Thursday, October 29, 2009

Halloween: a family history of

MARK’S ARTICLE – October 29, 2009
“Weird is weird enough”

ROOFTOP – I thought we’d have a late night roofsit so we could better get the sense of the approaching Halloween. Sense of Halloween. Now that’s a paradox for you. Para something.

While waiting for you, I was focusing down at the yard trying to conjure the ghosts of Halloweens past. Weird, the stuff you can see up here when it’s dark.

What was particularly weird was being able see some Halloween moments that I never experienced. That’s one serious ghost encounter. What I was really doing was remembering my favorite scene from “Meet me in St. Louis.”

From up here I could picture Margaret O’Brien as she knocked on the door of the Braukoff home, grabbed a handful of flour from a paper sack, and screamed, “I hate you, Mr. Braukoff!” Then she hit him right in the face with the flour, and ran away screaming, “I killed the Braukoff!”

Upon hearing the news at the bonfire that’s blazing in the middle of the street, Darryl Hickman proclaims that “Tootie is the Most Horrible!” One of the strangest scenes of any classic movie, and just as intriguing as all get out.

Halloween has come a ways over the years, hasn’t it? Remember me telling you how Mom and her friends used to go around and cut people’s flowers on Halloween? That was during her childhood days in Oklahoma. Nothing recent.

Destroying peoples’ flowers is about as cruel as throwin’ flour at ‘em and screaming that you hate them. Makes about as much sense, too.

When I was growing up we were a little more civilized. We dressed up as hobos or ghosts and went around trying to extort candy from people. Trick or Treat! What is that if not extortion? “Give us candy or we’ll mess somethin’ up!”

Fortunately, people knew we weren’t serious. Oh, there was the occasional dirty trick played by some of the mean kids. We called ‘em hoods. These guys would egg a house or soap the windows regardless if they got candy or not. Hey, they were hoods.

We never pulled pranks. We’d holler, knock for a few seconds and then move along. Seemed we walked for miles. We’d cross from one subdivision to another, knocking on hundreds maybe millions of doors and screaming “Trick or Treat!” Often having to go home to get new grocery sacks for our candy. The sweat and some of the gooey stuff we collected could do a number on a paper sack.

Late at night (like after 9:00) we’d come home, empty our loot on spread-out newspapers, and sort our stuff. Separate piles for chocolate, suckers, hard candy, gum, popcorn balls and other homemades… Oh, and the bad candy – you know the ones – were placed in a separate bag to be eaten sometime in late February.

Today, parents would wisely refuse to let their children eat a popcorn ball or homemade goodie from a stranger’s house. In the olden days -- the days before the Pixy Stix poisonings – we trusted people a little better.

Today, Halloween has pretty much evolved into something called “Trunk or Treat.” A gated facility or church will have a party where people decorate their car trunks, and hand out candy to kids who walk around the parking lot. A kid can make quite a haul in a very short walk. Kids today have it made.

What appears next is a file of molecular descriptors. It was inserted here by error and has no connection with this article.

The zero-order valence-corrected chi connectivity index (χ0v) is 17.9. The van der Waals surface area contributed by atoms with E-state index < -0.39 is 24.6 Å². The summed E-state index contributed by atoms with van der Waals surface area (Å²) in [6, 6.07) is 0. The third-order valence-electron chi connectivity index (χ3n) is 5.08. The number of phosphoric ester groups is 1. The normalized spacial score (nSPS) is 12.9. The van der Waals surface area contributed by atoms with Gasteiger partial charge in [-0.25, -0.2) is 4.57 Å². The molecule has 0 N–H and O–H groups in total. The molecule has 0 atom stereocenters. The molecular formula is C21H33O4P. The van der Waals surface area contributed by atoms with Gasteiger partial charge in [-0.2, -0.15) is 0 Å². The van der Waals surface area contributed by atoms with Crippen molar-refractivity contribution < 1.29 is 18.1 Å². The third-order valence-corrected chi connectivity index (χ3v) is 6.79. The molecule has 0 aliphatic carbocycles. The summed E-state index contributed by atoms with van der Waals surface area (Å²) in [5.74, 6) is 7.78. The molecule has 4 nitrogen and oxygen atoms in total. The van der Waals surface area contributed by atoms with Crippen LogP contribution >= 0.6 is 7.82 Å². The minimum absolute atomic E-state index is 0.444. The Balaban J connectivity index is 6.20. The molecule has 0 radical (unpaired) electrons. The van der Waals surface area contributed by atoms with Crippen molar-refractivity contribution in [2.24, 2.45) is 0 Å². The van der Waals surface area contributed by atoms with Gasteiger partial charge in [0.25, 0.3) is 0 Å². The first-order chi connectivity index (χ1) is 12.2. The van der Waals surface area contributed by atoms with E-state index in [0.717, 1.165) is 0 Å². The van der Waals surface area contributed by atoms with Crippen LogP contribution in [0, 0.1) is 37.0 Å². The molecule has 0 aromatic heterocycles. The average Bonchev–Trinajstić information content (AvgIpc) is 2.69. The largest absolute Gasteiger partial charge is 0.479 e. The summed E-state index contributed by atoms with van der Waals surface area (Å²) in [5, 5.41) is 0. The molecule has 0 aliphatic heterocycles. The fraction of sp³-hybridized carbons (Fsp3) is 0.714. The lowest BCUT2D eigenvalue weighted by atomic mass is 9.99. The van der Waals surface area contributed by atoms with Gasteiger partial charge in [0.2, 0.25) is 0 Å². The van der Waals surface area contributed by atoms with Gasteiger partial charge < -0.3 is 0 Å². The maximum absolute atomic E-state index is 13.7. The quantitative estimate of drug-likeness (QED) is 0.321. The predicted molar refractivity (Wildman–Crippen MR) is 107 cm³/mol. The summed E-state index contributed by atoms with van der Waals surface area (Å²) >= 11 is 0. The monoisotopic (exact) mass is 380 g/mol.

Halloween has had a few makeovers, has it not? Twenty years from now, kids will probably stay home while parents go around knocking doors and handing out candy. They’ll announce themselves by hollering, “Lab-tested Treats!”

In the meantime, you need to share your Halloweens past with the grandkids. Don’t embellish. What we did needs no embellishment. Weird is weird enough. And, you can quote me.


Monday, October 26, 2009

A peak drive

MARK’S ARTICLE – October 26, 2009
“Wind over ol’ Satchaconachi”

The highest point in the Northeastern U.S. is the 6288-foot peak of Mount Washington in New Hampshire. You’d care so much more about that if you had ever come close to being blown off that son of gun.

It’s only Kay’s constant whining and claw-like grip that made it possible for me to write this second installment of our recent New England trip. Thank you, Kay. You can let go now.

The highest wind speed ever recorded on this planet was 231 mph, recorded in 1934 at the peak of Mount Washington. The closest thing to that in the entire Solar System, if not the universe, is a gigantic tornado that’s currently whooping it up on Mars. (We can’t determine the wind speed of our own tornadoes, but we can tell how fast they go on other planets. Yeah right.)

The wind speed of the Martian tornado is only slightly less than the non-tornadic wind that blew atop Mount Washington. I’m sure it’s not the fastest that’s ever blown on the summit. It’s just that the poor sap who has to check the twirling windthinger sometimes refuses to leave his bunker. And, I apologize for the technical jargon.

The day Kay and I made it to the top of ol’ Satchaconachi (That’s the Indian name for Mount Washington. It means – “Wind Blow Like Tantu.” Odd, but no one has yet found the meaning of Tantu.)

What was I saying? Oh, yeah, on the day Kay and I went up there, the wind was a little less than 231 mph. But the wind chill was 240 degrees below zero. Remember, that’s not the real temperature. It’s just how cold it would feel if you were strapped to the windshield of a really fast-moving semi. Bottom line, it was cold up there, people.

The wind was so fierce that I couldn’t see. My eyes were just a glob of tears. Frozen tears. Your eyes water big time when a cold wind hits ‘em. They also water when you’re bawling like a baby. Just thought I’d throw that in.
I would’ve turned and walked backwards, but Kay would’ve kept kneeing me. The girl was attached to me at the waist and shoulders. If she had let go, we probably both would’ve taken off. Had I even glanced up, my souvenir cap would’ve ended up on the deck of a Japanese whaler. In which case, the bald spot of my head would’ve developed frostbite and they would’ve had to amputate the part of my brain responsible for intelligent reasoning. Squirrel!

We did get a certificate for making it to the top of the peak. Also got a bumper sticker, which reads “This car climbed Mt. Washington.” I would’ve stuck it on our car, but it was a renter.

We did end up with a bunch of pictures of our journey up the mountain. No photos were taken on the descent. It was all I could do to drag Kay out of the visitor center for our trek to the car. She’d still be up there on that mountain with nothing but really bad chili to eat.